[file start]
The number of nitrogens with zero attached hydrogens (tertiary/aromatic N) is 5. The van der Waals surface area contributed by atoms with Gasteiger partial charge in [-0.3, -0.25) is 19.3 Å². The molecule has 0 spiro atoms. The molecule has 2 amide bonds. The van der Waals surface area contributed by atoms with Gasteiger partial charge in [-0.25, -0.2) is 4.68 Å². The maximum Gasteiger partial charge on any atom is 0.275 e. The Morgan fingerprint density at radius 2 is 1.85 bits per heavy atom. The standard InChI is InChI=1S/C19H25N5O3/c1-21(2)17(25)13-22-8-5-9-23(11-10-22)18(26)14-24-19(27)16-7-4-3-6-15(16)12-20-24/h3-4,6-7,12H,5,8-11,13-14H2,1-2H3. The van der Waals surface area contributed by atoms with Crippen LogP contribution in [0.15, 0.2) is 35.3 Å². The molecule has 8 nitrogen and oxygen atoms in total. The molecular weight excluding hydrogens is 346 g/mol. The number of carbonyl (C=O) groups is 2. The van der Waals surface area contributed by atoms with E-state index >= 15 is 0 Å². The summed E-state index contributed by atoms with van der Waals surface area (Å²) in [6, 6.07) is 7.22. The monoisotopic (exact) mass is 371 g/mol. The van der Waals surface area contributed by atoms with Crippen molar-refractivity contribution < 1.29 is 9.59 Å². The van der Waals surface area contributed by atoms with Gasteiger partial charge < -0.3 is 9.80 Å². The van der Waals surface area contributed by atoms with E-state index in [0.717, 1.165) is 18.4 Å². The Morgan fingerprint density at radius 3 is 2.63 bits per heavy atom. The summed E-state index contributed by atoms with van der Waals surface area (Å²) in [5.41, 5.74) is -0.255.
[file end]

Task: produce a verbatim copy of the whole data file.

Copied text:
The number of nitrogens with zero attached hydrogens (tertiary/aromatic N) is 5. The van der Waals surface area contributed by atoms with Gasteiger partial charge in [-0.3, -0.25) is 19.3 Å². The molecule has 0 spiro atoms. The molecule has 2 amide bonds. The van der Waals surface area contributed by atoms with Gasteiger partial charge in [-0.25, -0.2) is 4.68 Å². The maximum Gasteiger partial charge on any atom is 0.275 e. The Morgan fingerprint density at radius 2 is 1.85 bits per heavy atom. The standard InChI is InChI=1S/C19H25N5O3/c1-21(2)17(25)13-22-8-5-9-23(11-10-22)18(26)14-24-19(27)16-7-4-3-6-15(16)12-20-24/h3-4,6-7,12H,5,8-11,13-14H2,1-2H3. The van der Waals surface area contributed by atoms with Crippen LogP contribution in [0.15, 0.2) is 35.3 Å². The molecule has 8 nitrogen and oxygen atoms in total. The molecular weight excluding hydrogens is 346 g/mol. The number of carbonyl (C=O) groups is 2. The van der Waals surface area contributed by atoms with E-state index >= 15 is 0 Å². The summed E-state index contributed by atoms with van der Waals surface area (Å²) in [6, 6.07) is 7.22. The monoisotopic (exact) mass is 371 g/mol. The van der Waals surface area contributed by atoms with Crippen molar-refractivity contribution < 1.29 is 9.59 Å². The van der Waals surface area contributed by atoms with Gasteiger partial charge < -0.3 is 9.80 Å². The van der Waals surface area contributed by atoms with E-state index in [0.717, 1.165) is 18.4 Å². The Morgan fingerprint density at radius 3 is 2.63 bits per heavy atom. The summed E-state index contributed by atoms with van der Waals surface area (Å²) in [5.41, 5.74) is -0.255.